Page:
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Monday, Jun 18, 2018
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New Pasco school year sees big changes

— A surprise awaited fifth-grader Gema Hernandez when she arrived at Cox Elementary School’s meet-the-teacher day last week.

Fourth- and fifth-graders at Cox will be in school an extra 50 minutes for the 2014-15 academic year, which begins Monday. School officials have tried to let parents and students know, but not everyone got word. Gema was among those who learned less than a week before the start of school.

“My reaction was, ‘What? Are we crazy in the school?’ ” said Gema, 11.

Cox is one of three schools in Pasco County that extended the school day 50 minutes for fourth- and fifth-graders to meet a new state requirement for schools that were in the lowest-performing 300 in Florida on reading scores. The others are Gulfside Elementary in Holiday and Lacoochee Elementary.

The law said the schools must add one hour of reading beyond the normal school day. Pasco already kept students in kindergarten through third-grade in school more than an hour beyond what the state required, so no additional time was needed for them.

To get the fourth- and fifth-graders the right amount of time at the three schools, though, required the extra 50 minutes.

The extended school day for Cox, Lacoochee and Gulfside is just one of many changes the school district will see when students report for class Monday.

Schrader Elementary in New Port Richey is opening its new building after a reconstruction project replaced most of the old school.

Pasco High and Pasco Middle are launching Cambridge programs that will provide a more challenging curriculum to high-performing students. School officials have been excited about that because parents and students in east Pasco County have wanted a rigorous academic program similar to the International Baccalaureate programs at Land O’ Lakes High in central Pasco and at Gulf High in west Pasco.

Three new charter schools are opening. They are the Learning Lodge Academy in Port Richey, Classical Preparatory Charter School in Shady Hills and Pepin Academies Pasco in New Port Richey.

Reducing school bus problems the first two weeks of school has become a major focus for the district’s transportation department. A call center will let parents know whether buses are running on schedule or whether a particular student boarded the bus.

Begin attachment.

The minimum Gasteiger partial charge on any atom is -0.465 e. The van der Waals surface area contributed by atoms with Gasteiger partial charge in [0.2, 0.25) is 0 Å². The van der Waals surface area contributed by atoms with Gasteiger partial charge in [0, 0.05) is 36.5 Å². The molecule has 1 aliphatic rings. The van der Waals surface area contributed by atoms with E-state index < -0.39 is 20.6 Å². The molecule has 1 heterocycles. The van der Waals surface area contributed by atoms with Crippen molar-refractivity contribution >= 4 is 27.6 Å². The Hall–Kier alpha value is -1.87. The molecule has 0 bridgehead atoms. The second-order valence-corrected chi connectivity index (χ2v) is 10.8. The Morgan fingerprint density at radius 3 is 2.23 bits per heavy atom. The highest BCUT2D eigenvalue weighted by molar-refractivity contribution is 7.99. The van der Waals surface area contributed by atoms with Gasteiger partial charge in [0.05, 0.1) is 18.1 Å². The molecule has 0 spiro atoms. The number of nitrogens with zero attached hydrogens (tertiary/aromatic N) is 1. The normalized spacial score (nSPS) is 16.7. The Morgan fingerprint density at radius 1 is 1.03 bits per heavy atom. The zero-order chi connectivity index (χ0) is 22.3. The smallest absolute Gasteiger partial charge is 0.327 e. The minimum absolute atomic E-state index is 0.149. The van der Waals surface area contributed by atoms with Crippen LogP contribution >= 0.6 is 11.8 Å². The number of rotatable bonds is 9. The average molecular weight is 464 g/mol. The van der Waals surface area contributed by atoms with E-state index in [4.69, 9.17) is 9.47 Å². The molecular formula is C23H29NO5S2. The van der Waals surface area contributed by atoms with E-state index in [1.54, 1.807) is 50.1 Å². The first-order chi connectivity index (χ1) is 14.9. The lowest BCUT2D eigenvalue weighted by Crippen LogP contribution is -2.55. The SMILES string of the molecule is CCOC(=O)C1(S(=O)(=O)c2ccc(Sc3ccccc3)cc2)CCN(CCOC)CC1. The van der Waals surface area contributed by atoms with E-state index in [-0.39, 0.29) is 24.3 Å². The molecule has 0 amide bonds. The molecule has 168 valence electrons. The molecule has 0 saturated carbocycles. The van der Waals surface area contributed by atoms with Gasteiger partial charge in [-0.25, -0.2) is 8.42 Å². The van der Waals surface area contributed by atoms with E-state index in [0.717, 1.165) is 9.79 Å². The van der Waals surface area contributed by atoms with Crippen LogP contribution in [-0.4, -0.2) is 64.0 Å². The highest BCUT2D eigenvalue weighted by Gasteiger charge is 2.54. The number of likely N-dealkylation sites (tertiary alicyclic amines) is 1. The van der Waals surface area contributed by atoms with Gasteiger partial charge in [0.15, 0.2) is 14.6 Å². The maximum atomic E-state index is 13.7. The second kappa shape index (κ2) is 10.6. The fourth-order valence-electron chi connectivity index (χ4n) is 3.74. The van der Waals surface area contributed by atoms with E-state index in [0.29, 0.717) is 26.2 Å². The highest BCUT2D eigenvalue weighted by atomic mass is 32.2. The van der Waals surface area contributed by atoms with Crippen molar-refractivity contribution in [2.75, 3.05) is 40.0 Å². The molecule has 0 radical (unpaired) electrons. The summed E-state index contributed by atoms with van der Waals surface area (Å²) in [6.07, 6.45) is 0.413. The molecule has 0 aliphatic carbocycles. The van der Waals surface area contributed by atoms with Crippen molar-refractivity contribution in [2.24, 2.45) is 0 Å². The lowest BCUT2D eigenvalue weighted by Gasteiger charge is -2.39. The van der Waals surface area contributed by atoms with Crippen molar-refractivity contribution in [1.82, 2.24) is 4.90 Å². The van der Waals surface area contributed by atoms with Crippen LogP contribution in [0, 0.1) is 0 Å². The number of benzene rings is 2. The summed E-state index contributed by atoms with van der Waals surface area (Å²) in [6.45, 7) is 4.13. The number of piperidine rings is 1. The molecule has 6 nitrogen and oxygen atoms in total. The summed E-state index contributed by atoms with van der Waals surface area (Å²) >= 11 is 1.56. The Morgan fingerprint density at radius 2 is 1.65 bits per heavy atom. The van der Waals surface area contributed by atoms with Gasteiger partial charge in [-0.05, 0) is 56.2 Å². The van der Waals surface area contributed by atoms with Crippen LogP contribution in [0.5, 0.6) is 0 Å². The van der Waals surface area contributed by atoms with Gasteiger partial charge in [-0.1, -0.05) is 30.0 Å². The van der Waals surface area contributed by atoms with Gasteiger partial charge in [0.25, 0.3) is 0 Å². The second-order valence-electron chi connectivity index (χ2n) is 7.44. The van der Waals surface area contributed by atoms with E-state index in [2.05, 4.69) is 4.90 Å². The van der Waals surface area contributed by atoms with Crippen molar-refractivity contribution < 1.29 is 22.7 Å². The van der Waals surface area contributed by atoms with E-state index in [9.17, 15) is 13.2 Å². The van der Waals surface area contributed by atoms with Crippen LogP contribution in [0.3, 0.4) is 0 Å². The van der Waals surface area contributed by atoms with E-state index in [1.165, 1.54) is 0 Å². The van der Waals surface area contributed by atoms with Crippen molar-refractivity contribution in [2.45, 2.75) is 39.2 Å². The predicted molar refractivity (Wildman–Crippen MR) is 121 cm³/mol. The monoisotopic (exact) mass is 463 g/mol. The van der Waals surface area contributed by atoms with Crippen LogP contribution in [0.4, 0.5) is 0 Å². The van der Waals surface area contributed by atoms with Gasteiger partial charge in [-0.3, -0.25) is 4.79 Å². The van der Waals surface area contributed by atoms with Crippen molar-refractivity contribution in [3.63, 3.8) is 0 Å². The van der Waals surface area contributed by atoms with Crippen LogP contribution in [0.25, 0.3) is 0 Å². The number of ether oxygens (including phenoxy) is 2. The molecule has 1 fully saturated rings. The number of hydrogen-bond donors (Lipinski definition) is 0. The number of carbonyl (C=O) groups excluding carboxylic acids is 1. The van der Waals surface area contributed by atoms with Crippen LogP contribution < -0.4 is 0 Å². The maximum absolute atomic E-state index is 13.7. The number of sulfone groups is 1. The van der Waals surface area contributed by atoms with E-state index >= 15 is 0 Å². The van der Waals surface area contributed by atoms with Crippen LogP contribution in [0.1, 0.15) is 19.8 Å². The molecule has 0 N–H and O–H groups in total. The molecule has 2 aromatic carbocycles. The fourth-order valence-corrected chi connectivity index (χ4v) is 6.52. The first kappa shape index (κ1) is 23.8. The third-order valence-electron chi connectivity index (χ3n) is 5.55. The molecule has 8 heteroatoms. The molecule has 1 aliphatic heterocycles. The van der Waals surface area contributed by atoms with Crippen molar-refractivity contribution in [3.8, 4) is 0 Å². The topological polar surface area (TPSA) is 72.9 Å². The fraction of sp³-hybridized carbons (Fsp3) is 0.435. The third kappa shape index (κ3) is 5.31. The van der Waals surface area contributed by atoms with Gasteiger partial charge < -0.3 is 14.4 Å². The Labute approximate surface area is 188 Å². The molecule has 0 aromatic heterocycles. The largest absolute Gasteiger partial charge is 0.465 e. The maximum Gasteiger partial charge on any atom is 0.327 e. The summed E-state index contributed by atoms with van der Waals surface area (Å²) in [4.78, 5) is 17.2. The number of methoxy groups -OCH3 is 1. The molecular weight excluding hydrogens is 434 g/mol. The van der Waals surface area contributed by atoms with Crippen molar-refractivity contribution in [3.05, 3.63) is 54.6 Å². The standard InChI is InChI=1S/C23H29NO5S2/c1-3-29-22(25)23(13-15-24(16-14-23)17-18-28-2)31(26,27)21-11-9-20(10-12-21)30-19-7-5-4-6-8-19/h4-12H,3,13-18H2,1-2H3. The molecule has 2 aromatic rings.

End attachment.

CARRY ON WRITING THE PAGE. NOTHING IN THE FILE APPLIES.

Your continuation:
Morning hours for the call center will be 6:30 to 10 a.m., and afternoon hours will be 2 to 6 p.m.

Three phone numbers have been set up, one for each of the area codes in Pasco County. The numbers are (813) 794-2500; (727) 774-2500; and (352) 524-2500.

Several schools in Pasco have new principals.

Among those is Claudia Steinacker, a former assistant principal at Connerton Elementary who has taken over the top job at Cox Elementary. It’s quite a contrast because 4-year-old Connerton is one of the district’s newest schools and 88-year-old Cox is one of the oldest.

“There is so much heritage in this school,” Steinacker said.

Cox also has just 460 students, roughly half the number at Connerton.

About 65 percent of Cox families are Hispanic, and many of the parents don’t speak English, so school staff members often serve as translators.

A major focus of communication — whether parents speak English, Spanish or both — has been that longer day for fourth- and fifth-graders. The school already tried to spread the word, even holding an evening informational meeting for parents, but fifth-grade teacher Tamisha Bennett said she was finding many families still did not know.

“The parents’ biggest concern is how (students) get home,” Bennett said.

Once the plans for dealing with that are explained, they usually seem fine with the longer day, she said.

Gema Hernandez was still processing it all during meet-the-teacher day, but she was excited Bennett would be her teacher for fifth grade. Bennett was her third-grade teacher.

Gema said school is “kind of fun,” and some of her favorite things are physical education, art and music.

For Ariel Garcia, a 6-year-old first-grader, the best thing about school is the adult standing in front of the classroom.

“I like being with my teachers,” Ariel said.

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